Lucinda Williams sure is a good singer/songwriter, garnering lots of well-deserved critical acclaim for her ability to paint aural pictures with her text. As she noted during her show Wednesday night, "I write songs. I write story songs."
This was evidenced by "Rescue," the first song of the evening, where things start out in rather depressing fashion before ending with a twist. The opening line states: "He can't rescue you/ Can't pull the demons from your head." Who knew that seven stanzas later, after all the things "he" can't do for "you" are enumerated, the whole song turns on the lines, "What can he do?/ But tie some ribbons in your hair/and show you that he'll always care?"
One of the Americana genre's most influential performers, Williams hews closer to the country music side of things these days without totally eschewing the blues-based riffs of earlier years when, "I Asked for Water (He Gave Me Gasoline)" was in her set list. She still touches on audience favorites like "Fruits of My Labor," "Lake Charles" and "Pineola," from prior albums, but with a new album to promote, the pedal steel guitar on stage loomed large even when it wasn't being played.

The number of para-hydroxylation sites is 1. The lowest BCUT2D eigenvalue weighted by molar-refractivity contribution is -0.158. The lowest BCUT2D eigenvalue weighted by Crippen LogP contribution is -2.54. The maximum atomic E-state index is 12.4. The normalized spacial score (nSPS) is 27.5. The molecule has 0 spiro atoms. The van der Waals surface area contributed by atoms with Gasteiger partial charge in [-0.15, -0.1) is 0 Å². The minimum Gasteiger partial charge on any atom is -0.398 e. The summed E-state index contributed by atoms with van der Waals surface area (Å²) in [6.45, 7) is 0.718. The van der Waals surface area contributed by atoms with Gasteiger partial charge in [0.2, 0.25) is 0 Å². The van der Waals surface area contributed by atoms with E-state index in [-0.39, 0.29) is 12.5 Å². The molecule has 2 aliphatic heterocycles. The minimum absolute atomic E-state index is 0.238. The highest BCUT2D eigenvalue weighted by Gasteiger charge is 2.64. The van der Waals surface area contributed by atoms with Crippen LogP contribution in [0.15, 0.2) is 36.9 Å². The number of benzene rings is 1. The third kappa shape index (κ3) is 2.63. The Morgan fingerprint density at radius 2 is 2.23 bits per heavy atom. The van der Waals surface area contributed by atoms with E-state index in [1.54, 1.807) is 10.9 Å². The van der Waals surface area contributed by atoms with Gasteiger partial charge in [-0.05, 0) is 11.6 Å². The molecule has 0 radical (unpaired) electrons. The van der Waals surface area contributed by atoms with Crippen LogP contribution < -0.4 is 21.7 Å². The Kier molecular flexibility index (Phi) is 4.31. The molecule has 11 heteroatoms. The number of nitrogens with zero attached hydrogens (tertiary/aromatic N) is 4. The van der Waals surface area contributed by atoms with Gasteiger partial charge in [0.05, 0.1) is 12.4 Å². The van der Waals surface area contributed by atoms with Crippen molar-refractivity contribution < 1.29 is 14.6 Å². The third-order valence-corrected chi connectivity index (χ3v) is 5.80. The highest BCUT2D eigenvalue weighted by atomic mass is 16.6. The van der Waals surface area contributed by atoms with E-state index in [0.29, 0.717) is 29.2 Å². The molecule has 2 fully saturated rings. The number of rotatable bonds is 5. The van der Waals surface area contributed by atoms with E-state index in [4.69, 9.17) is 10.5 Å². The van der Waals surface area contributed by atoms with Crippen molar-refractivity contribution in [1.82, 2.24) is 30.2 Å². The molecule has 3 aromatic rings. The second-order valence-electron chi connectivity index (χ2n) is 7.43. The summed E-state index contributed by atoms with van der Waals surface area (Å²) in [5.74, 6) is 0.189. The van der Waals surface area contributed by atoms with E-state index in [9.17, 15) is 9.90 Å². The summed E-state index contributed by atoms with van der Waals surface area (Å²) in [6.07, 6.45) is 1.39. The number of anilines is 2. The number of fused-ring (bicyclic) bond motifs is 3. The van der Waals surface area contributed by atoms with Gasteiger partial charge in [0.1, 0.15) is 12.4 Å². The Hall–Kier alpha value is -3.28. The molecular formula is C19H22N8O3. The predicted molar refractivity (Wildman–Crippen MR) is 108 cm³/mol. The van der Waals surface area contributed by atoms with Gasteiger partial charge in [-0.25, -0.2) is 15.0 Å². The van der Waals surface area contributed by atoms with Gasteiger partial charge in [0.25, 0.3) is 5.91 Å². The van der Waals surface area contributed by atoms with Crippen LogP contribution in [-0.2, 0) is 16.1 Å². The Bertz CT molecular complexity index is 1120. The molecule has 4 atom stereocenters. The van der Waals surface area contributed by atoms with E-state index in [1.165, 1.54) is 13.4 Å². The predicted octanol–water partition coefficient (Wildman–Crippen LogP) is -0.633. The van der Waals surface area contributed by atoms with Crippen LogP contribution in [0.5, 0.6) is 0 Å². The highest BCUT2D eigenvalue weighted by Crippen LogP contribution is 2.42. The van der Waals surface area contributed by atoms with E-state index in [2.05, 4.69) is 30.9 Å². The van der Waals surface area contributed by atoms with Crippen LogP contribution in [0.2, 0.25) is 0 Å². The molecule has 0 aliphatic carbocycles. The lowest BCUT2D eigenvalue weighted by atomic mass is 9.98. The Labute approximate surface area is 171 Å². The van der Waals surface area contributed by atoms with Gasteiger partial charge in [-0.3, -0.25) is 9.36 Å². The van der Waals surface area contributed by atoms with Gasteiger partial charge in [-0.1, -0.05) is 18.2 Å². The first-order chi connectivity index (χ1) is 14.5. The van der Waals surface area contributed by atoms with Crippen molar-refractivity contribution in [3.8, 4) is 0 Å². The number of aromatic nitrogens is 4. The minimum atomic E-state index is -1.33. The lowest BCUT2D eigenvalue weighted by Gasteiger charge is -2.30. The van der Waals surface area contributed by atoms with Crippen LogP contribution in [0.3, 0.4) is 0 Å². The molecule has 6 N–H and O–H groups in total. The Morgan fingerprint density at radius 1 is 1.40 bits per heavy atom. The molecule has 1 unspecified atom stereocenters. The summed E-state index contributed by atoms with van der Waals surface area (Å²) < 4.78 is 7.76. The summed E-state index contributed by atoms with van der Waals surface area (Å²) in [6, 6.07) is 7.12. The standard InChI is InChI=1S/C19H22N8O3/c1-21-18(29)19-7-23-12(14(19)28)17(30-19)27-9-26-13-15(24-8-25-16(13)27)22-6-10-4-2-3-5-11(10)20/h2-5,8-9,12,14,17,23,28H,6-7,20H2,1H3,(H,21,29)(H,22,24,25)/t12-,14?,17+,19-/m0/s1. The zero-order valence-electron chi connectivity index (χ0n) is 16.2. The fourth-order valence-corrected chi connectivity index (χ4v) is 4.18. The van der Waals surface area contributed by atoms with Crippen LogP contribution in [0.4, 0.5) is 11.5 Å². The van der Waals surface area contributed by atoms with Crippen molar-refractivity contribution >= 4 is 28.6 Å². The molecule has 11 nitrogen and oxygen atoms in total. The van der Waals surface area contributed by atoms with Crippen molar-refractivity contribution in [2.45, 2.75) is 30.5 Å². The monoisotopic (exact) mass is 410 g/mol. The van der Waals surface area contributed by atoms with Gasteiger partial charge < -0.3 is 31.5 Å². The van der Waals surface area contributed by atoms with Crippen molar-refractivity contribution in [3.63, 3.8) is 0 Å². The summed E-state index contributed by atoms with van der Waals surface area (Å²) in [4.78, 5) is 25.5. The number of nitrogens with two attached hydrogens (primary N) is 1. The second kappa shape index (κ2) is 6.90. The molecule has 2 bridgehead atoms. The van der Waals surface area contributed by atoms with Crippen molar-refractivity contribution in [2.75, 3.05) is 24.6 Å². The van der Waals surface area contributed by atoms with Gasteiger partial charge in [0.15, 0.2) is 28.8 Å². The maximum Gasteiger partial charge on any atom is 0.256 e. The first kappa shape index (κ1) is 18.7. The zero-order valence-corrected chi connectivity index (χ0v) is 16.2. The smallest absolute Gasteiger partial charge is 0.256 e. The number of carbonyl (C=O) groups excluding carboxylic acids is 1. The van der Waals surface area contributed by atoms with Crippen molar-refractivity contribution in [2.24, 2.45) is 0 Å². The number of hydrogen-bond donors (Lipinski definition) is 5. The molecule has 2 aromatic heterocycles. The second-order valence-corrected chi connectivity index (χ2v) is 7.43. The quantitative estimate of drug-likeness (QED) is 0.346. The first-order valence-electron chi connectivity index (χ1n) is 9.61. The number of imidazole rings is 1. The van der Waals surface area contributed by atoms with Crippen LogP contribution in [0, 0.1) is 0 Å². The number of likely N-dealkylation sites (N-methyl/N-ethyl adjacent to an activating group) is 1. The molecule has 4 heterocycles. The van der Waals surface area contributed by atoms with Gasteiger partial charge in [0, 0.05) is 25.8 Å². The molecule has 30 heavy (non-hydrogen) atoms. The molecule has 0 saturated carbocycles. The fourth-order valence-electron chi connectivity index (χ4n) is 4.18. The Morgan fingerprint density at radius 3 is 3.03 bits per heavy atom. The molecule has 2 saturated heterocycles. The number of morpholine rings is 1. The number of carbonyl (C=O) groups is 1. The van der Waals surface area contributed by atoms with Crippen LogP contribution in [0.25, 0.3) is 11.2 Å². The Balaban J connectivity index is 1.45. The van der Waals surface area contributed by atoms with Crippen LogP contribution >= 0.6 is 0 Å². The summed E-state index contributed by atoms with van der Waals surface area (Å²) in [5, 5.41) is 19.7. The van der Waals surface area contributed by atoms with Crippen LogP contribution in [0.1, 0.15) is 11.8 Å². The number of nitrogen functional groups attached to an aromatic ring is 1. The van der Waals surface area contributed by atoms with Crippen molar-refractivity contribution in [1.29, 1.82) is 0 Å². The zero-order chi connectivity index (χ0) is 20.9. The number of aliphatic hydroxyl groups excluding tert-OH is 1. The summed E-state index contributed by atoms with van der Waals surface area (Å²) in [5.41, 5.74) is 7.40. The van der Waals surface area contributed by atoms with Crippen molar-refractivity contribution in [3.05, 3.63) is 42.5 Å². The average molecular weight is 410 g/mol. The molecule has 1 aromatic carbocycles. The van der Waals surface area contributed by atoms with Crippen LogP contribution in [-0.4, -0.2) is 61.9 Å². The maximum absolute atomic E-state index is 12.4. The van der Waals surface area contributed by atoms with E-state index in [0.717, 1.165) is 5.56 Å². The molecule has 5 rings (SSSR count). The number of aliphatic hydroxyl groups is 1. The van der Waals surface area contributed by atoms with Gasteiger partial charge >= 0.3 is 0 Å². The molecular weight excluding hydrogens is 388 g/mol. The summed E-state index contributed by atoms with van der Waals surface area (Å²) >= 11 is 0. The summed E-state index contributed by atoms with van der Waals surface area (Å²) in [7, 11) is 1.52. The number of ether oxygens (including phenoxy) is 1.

All evening long, when Williams needed a little instrumental excitement to pick up the mood, guitarist Doug Pettibone was there to whip off short, succinct guitar solos that blazed with barely contained energy. The rhythm section of bassist David Sutton and drummer Don Heffington provided a solid foundation for Williams' verbal flights and Pettibone's instrumental ones.
And, let's face it, the audience was a presold group of admirers who've followed Williams' career for a long time. As she noted during the concert, one of her friends told her that "it says a lot about your popularity" that the house was so full when there was such an important hockey game being played.
Carrie Rodriguez is on this portion of the Lucinda Williams tour, and anyone who missed her set in favor of arriving fashionably late missed a consistently interesting singer/songwriter/violinist whose stage persona and overall musical skills were impressive.
How impressive? During the intermission, the line in front of the tour merchandising table was crammed with folks wanting to pick up Rodriguez's first album, "Seven Angels on a Bicycle," based solely on her and her band's performance minutes earlier.
Wednesday night in the UB Center for the Arts.